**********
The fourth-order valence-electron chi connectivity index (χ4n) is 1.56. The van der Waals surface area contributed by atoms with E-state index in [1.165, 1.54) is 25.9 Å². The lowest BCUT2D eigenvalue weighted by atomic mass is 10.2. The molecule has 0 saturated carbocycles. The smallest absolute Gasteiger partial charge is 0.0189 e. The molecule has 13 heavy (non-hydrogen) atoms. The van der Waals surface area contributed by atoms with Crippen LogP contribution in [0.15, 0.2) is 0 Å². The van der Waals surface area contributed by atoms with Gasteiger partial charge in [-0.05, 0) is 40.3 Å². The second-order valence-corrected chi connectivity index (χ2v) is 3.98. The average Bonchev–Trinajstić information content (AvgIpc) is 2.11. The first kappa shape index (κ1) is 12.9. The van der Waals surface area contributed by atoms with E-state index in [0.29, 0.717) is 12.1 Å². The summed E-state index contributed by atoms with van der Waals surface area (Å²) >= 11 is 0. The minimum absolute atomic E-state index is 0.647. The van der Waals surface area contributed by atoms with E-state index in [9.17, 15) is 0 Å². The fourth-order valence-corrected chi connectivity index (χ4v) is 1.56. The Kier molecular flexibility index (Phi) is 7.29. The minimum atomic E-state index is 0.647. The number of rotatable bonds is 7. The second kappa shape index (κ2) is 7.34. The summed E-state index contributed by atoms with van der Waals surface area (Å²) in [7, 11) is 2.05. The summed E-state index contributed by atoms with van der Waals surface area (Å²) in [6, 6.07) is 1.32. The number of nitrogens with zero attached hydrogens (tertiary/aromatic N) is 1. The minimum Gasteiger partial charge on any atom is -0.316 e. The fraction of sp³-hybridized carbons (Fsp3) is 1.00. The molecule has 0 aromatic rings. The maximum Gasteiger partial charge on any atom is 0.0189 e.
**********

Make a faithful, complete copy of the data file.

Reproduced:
The fourth-order valence-electron chi connectivity index (χ4n) is 1.56. The van der Waals surface area contributed by atoms with E-state index in [1.165, 1.54) is 25.9 Å². The lowest BCUT2D eigenvalue weighted by atomic mass is 10.2. The molecule has 0 saturated carbocycles. The smallest absolute Gasteiger partial charge is 0.0189 e. The molecule has 13 heavy (non-hydrogen) atoms. The van der Waals surface area contributed by atoms with Crippen LogP contribution in [0.15, 0.2) is 0 Å². The van der Waals surface area contributed by atoms with Gasteiger partial charge in [-0.05, 0) is 40.3 Å². The second-order valence-corrected chi connectivity index (χ2v) is 3.98. The average Bonchev–Trinajstić information content (AvgIpc) is 2.11. The first kappa shape index (κ1) is 12.9. The van der Waals surface area contributed by atoms with E-state index in [0.29, 0.717) is 12.1 Å². The summed E-state index contributed by atoms with van der Waals surface area (Å²) >= 11 is 0. The minimum absolute atomic E-state index is 0.647. The van der Waals surface area contributed by atoms with E-state index in [9.17, 15) is 0 Å². The fourth-order valence-corrected chi connectivity index (χ4v) is 1.56. The Kier molecular flexibility index (Phi) is 7.29. The minimum atomic E-state index is 0.647. The number of rotatable bonds is 7. The second kappa shape index (κ2) is 7.34. The summed E-state index contributed by atoms with van der Waals surface area (Å²) in [7, 11) is 2.05. The summed E-state index contributed by atoms with van der Waals surface area (Å²) in [6, 6.07) is 1.32. The number of nitrogens with zero attached hydrogens (tertiary/aromatic N) is 1. The minimum Gasteiger partial charge on any atom is -0.316 e. The fraction of sp³-hybridized carbons (Fsp3) is 1.00. The molecule has 0 aromatic rings. The maximum Gasteiger partial charge on any atom is 0.0189 e.